Magpie (CITV, 1968-1980)
You might wonder why I want to review a show that ended on TV three years before I was born. This is because a while ago I reviewed Blue Peter, and it was always said that this was the closest equivalent to that long-running show on CITV (or what passed for CITV in those days), although it was slightly more relaxed and improvised, so curiosity got the better of me, and I decided that I should find out more.
It must be a myth that children around this time could only watch CBBC or CITV, and you could tell which side they watched right away from their personality. Magpie was a Thames production, and indeed it’s as old as Thames itself, as the first edition was shown on the same day that famous ITV company launched in 1968. As this month is the 40th anniversary of the final edition, I thought that this would be as good an opportunity as any to take a look back.
Magpie had a famous piece of music for the opening theme. There wasn’t a huge turnover of presenters over the years, but the lineup by the final edition was Jenny Hanley, Mick Robertson, and Tommy Boyd. Now when I used to watch Tommy on CITV in the early-90s, I didn’t realise that he had been on TV for that long, having joined the show in 1977. That means that he was on CITV (along with some time on TV-am of course) for 15 years.
Times changed a lot during the 12 years that Magpie was on TV, and the final edition took a look back at some famous fashions and moments. Editions would usually have various features, such as going behind the scenes of TV shows, viewers were also able to contribute, they did appeals where money could be sent in, and lots of badges could be won too. I’m sure that people who have one still treasure them.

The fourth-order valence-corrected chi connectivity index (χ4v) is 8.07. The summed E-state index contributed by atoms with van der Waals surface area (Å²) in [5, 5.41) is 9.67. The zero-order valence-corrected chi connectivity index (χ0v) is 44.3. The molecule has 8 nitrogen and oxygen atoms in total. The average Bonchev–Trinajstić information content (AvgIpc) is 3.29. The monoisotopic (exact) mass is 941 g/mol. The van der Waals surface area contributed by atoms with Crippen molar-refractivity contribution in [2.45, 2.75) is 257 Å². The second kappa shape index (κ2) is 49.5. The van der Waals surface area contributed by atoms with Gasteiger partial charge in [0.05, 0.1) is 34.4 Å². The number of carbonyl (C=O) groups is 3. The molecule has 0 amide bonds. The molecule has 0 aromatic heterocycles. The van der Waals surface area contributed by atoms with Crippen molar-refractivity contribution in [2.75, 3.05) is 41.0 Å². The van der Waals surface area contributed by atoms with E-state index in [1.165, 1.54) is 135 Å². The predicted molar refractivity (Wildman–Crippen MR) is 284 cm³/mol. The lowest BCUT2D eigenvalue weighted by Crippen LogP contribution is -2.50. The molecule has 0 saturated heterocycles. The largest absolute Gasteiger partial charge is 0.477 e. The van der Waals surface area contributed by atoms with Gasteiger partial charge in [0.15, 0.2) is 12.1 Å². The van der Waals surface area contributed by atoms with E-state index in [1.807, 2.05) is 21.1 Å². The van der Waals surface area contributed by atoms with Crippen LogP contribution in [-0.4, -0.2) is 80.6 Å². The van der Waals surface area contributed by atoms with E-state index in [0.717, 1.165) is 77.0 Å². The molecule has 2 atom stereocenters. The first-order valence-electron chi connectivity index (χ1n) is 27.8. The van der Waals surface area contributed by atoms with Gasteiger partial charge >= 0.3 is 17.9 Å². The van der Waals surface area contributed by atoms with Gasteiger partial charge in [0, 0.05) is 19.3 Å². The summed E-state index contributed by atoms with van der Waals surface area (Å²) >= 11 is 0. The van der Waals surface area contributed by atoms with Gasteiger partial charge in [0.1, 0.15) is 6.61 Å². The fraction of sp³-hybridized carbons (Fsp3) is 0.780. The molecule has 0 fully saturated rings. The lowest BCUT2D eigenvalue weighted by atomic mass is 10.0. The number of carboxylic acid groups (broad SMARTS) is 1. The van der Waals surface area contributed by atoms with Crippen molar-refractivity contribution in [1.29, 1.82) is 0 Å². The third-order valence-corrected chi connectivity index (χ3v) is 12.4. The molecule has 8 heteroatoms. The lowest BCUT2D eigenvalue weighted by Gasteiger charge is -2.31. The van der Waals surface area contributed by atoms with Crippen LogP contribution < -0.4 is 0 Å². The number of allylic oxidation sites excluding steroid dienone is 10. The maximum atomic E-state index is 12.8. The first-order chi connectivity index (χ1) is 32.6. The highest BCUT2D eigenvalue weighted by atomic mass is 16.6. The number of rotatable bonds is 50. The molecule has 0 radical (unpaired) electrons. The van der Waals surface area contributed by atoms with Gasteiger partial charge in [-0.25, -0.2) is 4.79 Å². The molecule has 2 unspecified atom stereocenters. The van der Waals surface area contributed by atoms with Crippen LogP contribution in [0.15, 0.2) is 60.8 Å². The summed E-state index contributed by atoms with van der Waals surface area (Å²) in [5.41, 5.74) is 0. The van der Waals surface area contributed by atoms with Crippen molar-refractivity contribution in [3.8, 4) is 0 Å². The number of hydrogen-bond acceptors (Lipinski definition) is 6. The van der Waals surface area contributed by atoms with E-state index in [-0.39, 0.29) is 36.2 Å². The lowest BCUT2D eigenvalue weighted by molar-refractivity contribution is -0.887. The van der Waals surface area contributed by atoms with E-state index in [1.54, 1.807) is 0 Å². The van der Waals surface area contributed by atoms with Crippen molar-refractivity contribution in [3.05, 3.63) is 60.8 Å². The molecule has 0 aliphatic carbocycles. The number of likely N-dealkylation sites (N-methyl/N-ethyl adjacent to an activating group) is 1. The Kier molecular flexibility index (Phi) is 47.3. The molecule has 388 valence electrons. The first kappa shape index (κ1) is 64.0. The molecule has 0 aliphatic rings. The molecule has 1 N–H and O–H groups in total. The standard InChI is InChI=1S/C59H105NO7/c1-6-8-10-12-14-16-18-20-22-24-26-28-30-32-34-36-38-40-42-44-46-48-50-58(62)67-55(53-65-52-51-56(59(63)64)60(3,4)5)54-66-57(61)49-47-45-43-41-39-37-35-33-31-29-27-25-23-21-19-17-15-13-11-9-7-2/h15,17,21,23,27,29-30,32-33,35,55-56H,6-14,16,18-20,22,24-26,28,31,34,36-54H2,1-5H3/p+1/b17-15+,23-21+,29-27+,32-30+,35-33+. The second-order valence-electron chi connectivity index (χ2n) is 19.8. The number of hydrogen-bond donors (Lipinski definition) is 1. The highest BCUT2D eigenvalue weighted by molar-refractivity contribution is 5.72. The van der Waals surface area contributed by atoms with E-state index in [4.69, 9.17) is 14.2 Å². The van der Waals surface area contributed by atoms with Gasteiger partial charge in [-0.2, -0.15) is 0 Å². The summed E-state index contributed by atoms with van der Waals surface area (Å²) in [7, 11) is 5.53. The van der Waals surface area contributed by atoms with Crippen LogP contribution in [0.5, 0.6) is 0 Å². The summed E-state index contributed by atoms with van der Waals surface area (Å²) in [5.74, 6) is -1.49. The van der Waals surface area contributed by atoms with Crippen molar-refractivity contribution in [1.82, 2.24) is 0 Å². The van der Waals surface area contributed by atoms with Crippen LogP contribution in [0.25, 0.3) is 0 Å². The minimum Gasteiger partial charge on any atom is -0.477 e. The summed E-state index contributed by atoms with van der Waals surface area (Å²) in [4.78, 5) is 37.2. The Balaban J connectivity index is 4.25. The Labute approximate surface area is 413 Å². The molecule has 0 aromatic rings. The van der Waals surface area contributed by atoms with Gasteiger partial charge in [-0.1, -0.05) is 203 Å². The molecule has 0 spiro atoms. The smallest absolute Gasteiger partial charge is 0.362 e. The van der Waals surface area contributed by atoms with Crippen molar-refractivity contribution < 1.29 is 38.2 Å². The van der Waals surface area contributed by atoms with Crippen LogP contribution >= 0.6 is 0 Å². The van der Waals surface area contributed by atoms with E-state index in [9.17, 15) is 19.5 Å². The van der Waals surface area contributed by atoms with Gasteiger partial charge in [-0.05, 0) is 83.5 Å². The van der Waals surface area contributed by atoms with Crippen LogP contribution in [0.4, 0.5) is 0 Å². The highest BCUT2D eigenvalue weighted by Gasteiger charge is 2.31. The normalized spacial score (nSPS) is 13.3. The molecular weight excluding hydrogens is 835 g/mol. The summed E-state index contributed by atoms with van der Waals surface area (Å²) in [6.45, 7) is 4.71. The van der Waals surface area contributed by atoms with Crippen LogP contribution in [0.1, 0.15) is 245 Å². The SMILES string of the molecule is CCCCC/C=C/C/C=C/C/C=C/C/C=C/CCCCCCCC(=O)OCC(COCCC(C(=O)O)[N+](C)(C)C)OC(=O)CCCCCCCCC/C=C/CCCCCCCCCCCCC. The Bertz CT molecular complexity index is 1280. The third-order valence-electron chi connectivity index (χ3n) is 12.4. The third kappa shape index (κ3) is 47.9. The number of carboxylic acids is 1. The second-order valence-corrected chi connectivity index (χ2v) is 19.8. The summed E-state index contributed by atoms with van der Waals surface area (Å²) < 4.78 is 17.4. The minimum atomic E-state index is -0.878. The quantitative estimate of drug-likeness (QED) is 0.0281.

Magpie was usually shown twice a week, and there had been around 1,000 editions by the time it came to an end. There were also some annuals, and about a dozen editions were released on DVD by Network. Some of the hosts reunited to promote this, and it would be nice to think that they are still good friends and send each other Christmas cards all these years on.
After the show ended Robertson went on to host a few other children’s TV shows, and Boyd has now had a long career in radio. It became rather clear to me that Magpie is an important show in the history of children’s TV, and if I had been around at the time, there’s little doubt that I would’ve been a regular viewer. About five years on in the mid-80s, Magpie was practically revived by CITV in all but name when the very similar magazine show Splash launched.